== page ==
Exercise myths that don’t live up to the hype.
Are you stuck on the belief that static stretching is the best way to warm up, or that you need to do 100s of sit-ups each day to achieve rock-hard abs? We can’t blame you. Fitness myths abound, and these are two of the most common. If you’re looking to make the most of your workouts, it’s a good idea to get to the bottom of some prevalent workout myths and understand what really does and doesn’t work, in the weight room and beyond. Here are eight frequently believed fitness myths, and the reasons they are wrong:
- Crunch Your Way to 6-Pack Abs
Want enviable 6-pack abs—or at least a slimmer, stronger core? Contrary to what you were taught in gym class and one of the most commonly held fitness myths, crunches are not the best way to reach your goal. There’s nothing wrong with crunches, per se, but their effectiveness is limited. Sit-ups only target your abdominal muscles, which is not enough to achieve a strong and balanced core. Instead, you should work the core muscles along your sides, back, and front (planks and bridges are great for this). Additionally, interval training, proper nutrition, reduced stress, and even getting plenty of sleep can all contribute to maintaining a flat tummy.
- Stretch Before Your Workout
Old school training techniques suggest that static stretching (for example, holding an isolated stretch for 30 seconds) is an important step before working out. In reality, static stretching of cold muscles can do more harm than good, actually decreasing the elasticity of your muscles. Instead, try dynamic stretching beforehand to warm up (for example, straight-leg swings or trunk rotations), and save the static stretching for post-workout, as your body cools down.
- Sports Drinks Satisfy, Post-Workout
Sports drinks can be a great way to stay hydrated during a workout, especially a longer endurance session where you’re losing lots of electrolytes through sweat. But post-workout, you’ll want to replenish with more than just electrolytes. Instead, reach for a high-quality protein shake to provide your muscles with essential amino acids to recover and rebuild. Most experts agree that consuming protein within a 30-minute window post-workout is critical to proper recovery. One of the best ways to ensure you’ll have protein handy is with the BlenderBottle® ProStak®. It’s an all-in-one protein shaker and supplement storage container. Just pack a serving of your favorite protein powder in the detachable jar, then when you’re ready to drink, dump the powder in the shaker, along with water or milk, add the BlenderBall® wire whisk, and shake well.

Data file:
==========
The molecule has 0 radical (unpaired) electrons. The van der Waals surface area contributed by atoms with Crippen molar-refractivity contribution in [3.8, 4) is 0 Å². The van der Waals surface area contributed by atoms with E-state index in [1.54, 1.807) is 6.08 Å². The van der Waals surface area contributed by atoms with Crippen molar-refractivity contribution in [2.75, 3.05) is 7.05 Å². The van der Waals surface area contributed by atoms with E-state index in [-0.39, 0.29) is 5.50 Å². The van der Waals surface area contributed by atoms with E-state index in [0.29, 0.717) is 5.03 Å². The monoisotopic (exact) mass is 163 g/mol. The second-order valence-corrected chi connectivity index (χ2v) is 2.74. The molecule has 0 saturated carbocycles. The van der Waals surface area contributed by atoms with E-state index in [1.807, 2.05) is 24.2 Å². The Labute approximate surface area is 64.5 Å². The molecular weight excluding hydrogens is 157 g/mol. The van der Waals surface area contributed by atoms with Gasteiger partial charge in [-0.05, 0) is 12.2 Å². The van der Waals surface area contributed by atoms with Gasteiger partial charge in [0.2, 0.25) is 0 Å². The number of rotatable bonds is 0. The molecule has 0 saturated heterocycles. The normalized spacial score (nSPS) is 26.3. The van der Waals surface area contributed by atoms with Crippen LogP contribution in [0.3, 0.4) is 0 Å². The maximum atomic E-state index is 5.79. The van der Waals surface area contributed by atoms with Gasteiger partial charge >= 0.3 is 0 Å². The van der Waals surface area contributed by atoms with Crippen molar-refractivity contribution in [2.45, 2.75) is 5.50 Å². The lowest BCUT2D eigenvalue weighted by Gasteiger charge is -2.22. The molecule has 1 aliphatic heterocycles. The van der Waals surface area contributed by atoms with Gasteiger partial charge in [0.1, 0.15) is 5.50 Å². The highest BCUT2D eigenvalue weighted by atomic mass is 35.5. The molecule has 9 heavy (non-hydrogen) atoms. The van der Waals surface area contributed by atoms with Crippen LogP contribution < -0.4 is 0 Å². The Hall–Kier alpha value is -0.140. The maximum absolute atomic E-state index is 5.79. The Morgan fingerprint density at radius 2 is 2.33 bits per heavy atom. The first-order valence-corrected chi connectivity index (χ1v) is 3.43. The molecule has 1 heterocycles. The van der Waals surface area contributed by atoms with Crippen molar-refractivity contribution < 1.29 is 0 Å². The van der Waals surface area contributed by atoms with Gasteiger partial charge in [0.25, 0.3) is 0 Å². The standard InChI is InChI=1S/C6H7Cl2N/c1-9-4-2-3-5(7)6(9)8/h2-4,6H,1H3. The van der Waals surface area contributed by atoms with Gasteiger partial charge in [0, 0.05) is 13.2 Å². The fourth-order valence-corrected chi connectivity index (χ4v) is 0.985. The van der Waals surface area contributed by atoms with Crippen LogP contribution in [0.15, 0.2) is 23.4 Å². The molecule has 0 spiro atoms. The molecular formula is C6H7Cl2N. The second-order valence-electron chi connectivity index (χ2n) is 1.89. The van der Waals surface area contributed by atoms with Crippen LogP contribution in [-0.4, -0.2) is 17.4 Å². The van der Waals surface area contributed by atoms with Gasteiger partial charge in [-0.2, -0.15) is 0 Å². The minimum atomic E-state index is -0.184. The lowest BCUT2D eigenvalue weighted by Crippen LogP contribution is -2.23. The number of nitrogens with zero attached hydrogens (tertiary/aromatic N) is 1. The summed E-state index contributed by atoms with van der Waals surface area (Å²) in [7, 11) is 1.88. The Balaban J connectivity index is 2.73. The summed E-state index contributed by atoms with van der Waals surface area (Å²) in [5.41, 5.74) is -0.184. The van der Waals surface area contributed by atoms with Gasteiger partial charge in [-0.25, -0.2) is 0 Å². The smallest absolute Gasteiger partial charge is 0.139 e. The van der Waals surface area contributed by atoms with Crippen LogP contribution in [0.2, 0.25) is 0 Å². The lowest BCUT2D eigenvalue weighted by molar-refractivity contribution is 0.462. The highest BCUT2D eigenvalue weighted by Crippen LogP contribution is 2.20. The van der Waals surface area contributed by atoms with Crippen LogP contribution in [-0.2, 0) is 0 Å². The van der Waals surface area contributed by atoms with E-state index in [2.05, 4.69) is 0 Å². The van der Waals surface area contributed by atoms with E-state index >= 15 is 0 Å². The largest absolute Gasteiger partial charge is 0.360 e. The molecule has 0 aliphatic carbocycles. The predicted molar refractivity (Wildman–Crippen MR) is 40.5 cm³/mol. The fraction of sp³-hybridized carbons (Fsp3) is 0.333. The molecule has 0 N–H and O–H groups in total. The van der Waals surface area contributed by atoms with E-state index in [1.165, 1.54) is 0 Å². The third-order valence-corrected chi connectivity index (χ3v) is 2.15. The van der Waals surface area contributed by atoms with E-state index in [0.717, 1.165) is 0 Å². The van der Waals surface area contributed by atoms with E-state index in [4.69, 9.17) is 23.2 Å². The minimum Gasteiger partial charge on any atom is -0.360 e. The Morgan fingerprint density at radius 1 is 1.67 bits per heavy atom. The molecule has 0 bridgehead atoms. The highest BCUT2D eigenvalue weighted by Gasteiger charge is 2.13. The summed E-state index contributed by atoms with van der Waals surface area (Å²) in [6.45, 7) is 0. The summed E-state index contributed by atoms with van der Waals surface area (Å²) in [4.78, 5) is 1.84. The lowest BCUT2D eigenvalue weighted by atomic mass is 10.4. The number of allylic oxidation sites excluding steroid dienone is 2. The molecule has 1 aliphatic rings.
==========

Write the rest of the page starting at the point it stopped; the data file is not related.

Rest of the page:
- Muscle Turns to Fat if You Slack Off
Muscle and fat are entirely different types of tissue, with different functions in the body. One cannot transform into the other. That said, there can be a correlation between reduced muscle use and fat gain. If you stop working out, your muscle tone and muscle tissue will most likely decrease. At the same time, the demands of your muscles for fuel from food will decrease. Instead of burning your food for energy, your body will convert unused fuel to fat. The lesson here: keep regular exercise as part of your daily routine in order to stay fit and deter fat storage.